Updated: January 12, 2022 10:02:12 am
UPSC Civil Service main examination essay paper has always been a tricky one for candidates appearing in one of the toughest exams in the country. And, the 2021 essay paper had many rolling their eyes—all the topics in section A and a few in section B were based on issues that demanded core philosophical knowledge.
The UPSC essay paper was widely circulated on social media, especially on Twitter, and aspirants, as well as serving bureaucrats, participated in a meme game questioning the setter. Some called it a “UPSC trick” and others shared memes and experiences from their exam days.
Experts, however, said an objective assessment of the essay paper shows it was simply focused on culling out aspirants’ thought processes and scrutinising their overview. But some aspirants were nevertheless baffled by the topics.
Shubhra Ranjan, a UPSC exam expert, said the essay paper was a clear break from the past. Before this one, the essay topics distinctly belonged to two categories— philosophical and technical—Ranjan said. She said, however, this year the focus was to evaluate the overall personality of the aspirants through the abstract topics.
“UPSC just does not want information gatherers. Rather the focus is on creative thinking. Overall, the approach was to make an aspirant think, deconstruct and then express, rather than just some assortment of facts. I think that one needs a deeper understanding and reading of standard texts around broad socio-political issues,” she said.
Sajal Singh, the founder of Civilsdaily, a UPSC exam preparation portal said the essay paper of CSE Main 2021 was “as effervescent as it has always been.”
“UPSC tries to check the depth in one’s ability to think through a broad spectrum of subjects that a candidate studies throughout the year. There has been a trend of the increased number of philosophical essays in the past couple of years, however, this time around the benchmark was higher than the previous few years.”
Singh also said the essay topics could have been easily linked with the general studies (GS) syllabus.
“The first essay of section A, titled ‘The process of self-discovery has now been technologically outsourced’ is a perennial theme in UPSC about the challenges of science and technology derived from one of Gandhiji’s seven sins of science without conscience is the ruin of the soul. So it was on expected lines,” he explained.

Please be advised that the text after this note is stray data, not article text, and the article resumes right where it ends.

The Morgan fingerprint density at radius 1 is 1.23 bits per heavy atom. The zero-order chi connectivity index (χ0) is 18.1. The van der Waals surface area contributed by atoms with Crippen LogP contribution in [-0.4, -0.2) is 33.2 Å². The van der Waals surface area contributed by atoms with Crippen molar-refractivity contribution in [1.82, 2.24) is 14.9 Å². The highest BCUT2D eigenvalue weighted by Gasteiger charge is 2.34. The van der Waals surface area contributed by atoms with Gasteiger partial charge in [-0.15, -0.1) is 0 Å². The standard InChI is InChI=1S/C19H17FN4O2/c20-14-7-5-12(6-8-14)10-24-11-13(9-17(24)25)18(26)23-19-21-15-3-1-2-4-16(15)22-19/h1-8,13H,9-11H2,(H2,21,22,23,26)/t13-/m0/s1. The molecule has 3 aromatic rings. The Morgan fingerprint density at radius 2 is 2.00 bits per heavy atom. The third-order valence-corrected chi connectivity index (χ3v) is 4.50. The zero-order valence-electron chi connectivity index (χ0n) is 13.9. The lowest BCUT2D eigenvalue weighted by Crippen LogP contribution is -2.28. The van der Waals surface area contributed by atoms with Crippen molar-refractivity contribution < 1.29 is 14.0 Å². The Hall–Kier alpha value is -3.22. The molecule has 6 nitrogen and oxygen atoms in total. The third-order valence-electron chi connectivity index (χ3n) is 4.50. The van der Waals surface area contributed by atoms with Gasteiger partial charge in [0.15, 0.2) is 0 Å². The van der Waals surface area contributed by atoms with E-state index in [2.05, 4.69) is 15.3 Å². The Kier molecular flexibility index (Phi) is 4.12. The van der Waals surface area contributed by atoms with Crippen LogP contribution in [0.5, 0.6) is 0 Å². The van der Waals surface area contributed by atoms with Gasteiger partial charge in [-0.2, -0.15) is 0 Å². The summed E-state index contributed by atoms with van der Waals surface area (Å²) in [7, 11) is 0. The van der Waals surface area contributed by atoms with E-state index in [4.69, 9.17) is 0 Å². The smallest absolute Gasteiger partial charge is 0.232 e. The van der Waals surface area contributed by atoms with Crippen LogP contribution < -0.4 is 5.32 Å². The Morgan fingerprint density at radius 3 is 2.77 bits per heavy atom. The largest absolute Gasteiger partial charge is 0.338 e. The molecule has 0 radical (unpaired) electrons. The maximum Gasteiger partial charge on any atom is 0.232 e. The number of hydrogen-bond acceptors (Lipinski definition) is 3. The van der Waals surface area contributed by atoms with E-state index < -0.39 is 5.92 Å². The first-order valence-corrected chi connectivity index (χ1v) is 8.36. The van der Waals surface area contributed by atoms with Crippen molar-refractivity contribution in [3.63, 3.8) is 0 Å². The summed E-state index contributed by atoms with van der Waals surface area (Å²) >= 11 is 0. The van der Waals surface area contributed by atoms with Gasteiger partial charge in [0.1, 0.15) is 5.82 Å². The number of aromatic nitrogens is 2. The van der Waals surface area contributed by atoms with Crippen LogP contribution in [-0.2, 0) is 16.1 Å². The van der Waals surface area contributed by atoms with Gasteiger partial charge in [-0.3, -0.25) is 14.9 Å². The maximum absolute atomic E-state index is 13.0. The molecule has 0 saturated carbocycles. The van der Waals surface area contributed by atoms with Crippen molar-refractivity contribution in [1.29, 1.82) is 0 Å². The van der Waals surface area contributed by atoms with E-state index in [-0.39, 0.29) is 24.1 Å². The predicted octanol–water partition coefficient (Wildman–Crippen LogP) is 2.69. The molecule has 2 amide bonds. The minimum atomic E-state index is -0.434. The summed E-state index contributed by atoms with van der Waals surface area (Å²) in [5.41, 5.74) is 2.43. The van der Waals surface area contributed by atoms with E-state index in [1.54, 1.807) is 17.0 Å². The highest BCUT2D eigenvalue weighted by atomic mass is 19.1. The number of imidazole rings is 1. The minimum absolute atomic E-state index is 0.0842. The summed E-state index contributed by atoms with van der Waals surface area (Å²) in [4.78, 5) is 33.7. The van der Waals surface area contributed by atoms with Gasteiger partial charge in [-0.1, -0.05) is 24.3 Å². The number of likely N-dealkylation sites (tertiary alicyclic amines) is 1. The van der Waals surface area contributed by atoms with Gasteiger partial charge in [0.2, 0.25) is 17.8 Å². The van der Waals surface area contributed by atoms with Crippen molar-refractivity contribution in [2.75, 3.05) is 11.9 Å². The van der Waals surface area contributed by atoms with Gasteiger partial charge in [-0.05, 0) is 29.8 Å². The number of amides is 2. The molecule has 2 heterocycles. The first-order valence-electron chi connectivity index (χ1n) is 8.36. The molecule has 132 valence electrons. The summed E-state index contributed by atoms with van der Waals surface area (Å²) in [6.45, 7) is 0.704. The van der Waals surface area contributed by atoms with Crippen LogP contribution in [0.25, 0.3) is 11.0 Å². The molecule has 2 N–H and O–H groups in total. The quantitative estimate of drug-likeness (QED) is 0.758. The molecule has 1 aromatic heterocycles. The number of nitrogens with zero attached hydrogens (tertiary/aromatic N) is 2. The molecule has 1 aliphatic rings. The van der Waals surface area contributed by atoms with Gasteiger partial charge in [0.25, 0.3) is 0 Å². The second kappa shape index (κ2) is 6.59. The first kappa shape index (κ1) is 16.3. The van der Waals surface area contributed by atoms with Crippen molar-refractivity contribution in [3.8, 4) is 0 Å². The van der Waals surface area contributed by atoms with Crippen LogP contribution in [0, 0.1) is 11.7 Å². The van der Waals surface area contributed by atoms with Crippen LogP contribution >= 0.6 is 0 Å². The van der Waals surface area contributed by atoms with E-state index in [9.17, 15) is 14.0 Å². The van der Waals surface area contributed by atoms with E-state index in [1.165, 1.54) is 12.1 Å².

UPSC aspirants also had their own take on the essay paper this year.
Simran Jindal, who is appearing in the UPSC mains exam, said the essay paper this year was as per the commission’s “unpredictable pattern”.
“The essay topics largely focused on self-discovery and self-awareness. Even though the topics appeared to be core philosophical, they could be easily linked with the GS papers. I believe that the commission largely wants aspirants to be aware of their own ethos through which they will be able to solve societal issues as bureaucrats,” Jindal said.
On the other hand, Promod Kumar Singh from Uttar Pradesh who is appearing in the exam for the fourth time, found the paper balanced and as per the pattern.
“In my perspective, philosophical essays are easier to attempt as they can be moulded into broadest interpretation possible. Technical essays on topics like artificial intelligence, blockchain technology are harder to attempt as they are fact-based topics. The key to attempting a philosophical essay is to decode the topic and spend enough time brainstorming on the topics,” Singh pointed out.
“I attempted the topic ‘Your perception of me is a reflection of you, my reaction of you is awareness about me.’ The topic might seem philosophical but could easily be related to religious, historical and political facts we study for GS papers. From the points of secularism and tolerance and people’s perception of Ashoka and Akbar, the topic could easily be answered with reference to GS papers,” he added.
Anmol Bedi, who is currently preparing for the civil services exam, said the essay paper was a reminder that UPSC can bowl a Googly in any paper, not just GS. “I have been largely focusing on social issues for essay preparation but after analysing this year’s paper I will have to redirect my preparation,” Bedi said.
UPSC has so far conducted the essay and four GS exams this year and experts, as well as aspirants, say the commission’s focus has now shifted towards interlinking and inclusive study.
In the GS I paper this year, where the syllabus covers topics on History, Geography and social issues, aspirants had to reply on topics such as gig economy and cryptocurrency interlinked with those on social issues.
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